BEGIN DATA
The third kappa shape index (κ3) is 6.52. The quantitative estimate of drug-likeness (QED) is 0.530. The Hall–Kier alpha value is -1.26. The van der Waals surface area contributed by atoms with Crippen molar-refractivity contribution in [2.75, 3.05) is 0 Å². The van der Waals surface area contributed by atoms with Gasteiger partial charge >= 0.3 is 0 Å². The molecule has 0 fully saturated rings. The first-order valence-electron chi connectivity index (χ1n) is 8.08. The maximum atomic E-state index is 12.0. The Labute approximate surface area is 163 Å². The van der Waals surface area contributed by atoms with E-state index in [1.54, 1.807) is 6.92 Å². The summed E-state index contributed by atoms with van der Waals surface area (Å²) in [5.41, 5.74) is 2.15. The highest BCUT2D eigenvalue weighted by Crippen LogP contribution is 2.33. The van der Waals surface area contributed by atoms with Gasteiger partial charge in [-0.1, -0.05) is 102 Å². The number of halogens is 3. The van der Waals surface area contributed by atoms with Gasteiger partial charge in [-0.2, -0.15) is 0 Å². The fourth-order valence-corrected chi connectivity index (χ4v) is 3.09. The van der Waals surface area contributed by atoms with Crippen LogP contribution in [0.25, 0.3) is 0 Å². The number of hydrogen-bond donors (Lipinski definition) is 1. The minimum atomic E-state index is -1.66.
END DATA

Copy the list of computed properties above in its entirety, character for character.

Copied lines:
The third kappa shape index (κ3) is 6.52. The quantitative estimate of drug-likeness (QED) is 0.530. The Hall–Kier alpha value is -1.26. The van der Waals surface area contributed by atoms with Crippen molar-refractivity contribution in [2.75, 3.05) is 0 Å². The van der Waals surface area contributed by atoms with Gasteiger partial charge >= 0.3 is 0 Å². The molecule has 0 fully saturated rings. The first-order valence-electron chi connectivity index (χ1n) is 8.08. The maximum atomic E-state index is 12.0. The Labute approximate surface area is 163 Å². The van der Waals surface area contributed by atoms with E-state index in [1.54, 1.807) is 6.92 Å². The summed E-state index contributed by atoms with van der Waals surface area (Å²) in [5.41, 5.74) is 2.15. The highest BCUT2D eigenvalue weighted by Crippen LogP contribution is 2.33. The van der Waals surface area contributed by atoms with Gasteiger partial charge in [-0.1, -0.05) is 102 Å². The number of halogens is 3. The van der Waals surface area contributed by atoms with Gasteiger partial charge in [-0.2, -0.15) is 0 Å². The fourth-order valence-corrected chi connectivity index (χ4v) is 3.09. The van der Waals surface area contributed by atoms with Crippen LogP contribution in [0.25, 0.3) is 0 Å². The number of hydrogen-bond donors (Lipinski definition) is 1. The minimum atomic E-state index is -1.66.